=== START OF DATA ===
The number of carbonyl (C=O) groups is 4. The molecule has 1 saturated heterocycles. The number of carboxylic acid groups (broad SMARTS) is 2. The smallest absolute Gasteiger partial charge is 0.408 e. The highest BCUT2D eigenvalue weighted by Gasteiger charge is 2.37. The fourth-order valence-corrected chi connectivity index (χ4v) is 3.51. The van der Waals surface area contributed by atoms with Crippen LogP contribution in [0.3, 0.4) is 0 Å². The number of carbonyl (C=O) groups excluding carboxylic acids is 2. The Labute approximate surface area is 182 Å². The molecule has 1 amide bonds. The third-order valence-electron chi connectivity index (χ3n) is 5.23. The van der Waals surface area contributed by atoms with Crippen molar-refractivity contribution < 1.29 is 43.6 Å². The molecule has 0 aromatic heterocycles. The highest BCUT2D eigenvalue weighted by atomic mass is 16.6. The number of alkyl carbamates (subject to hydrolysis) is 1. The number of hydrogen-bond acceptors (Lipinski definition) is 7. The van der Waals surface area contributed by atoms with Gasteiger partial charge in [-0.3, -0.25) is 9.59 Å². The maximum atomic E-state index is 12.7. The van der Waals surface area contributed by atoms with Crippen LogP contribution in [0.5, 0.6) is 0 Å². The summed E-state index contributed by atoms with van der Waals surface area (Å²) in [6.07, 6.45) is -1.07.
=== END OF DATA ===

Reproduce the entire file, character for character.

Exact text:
The number of carbonyl (C=O) groups is 4. The molecule has 1 saturated heterocycles. The number of carboxylic acid groups (broad SMARTS) is 2. The smallest absolute Gasteiger partial charge is 0.408 e. The highest BCUT2D eigenvalue weighted by Gasteiger charge is 2.37. The fourth-order valence-corrected chi connectivity index (χ4v) is 3.51. The van der Waals surface area contributed by atoms with Crippen LogP contribution in [0.3, 0.4) is 0 Å². The number of carbonyl (C=O) groups excluding carboxylic acids is 2. The Labute approximate surface area is 182 Å². The molecule has 1 amide bonds. The third-order valence-electron chi connectivity index (χ3n) is 5.23. The van der Waals surface area contributed by atoms with Crippen molar-refractivity contribution < 1.29 is 43.6 Å². The molecule has 0 aromatic heterocycles. The highest BCUT2D eigenvalue weighted by atomic mass is 16.6. The number of alkyl carbamates (subject to hydrolysis) is 1. The number of hydrogen-bond acceptors (Lipinski definition) is 7. The van der Waals surface area contributed by atoms with Gasteiger partial charge in [-0.3, -0.25) is 9.59 Å². The maximum atomic E-state index is 12.7. The van der Waals surface area contributed by atoms with Crippen LogP contribution in [0.5, 0.6) is 0 Å². The summed E-state index contributed by atoms with van der Waals surface area (Å²) in [6.07, 6.45) is -1.07.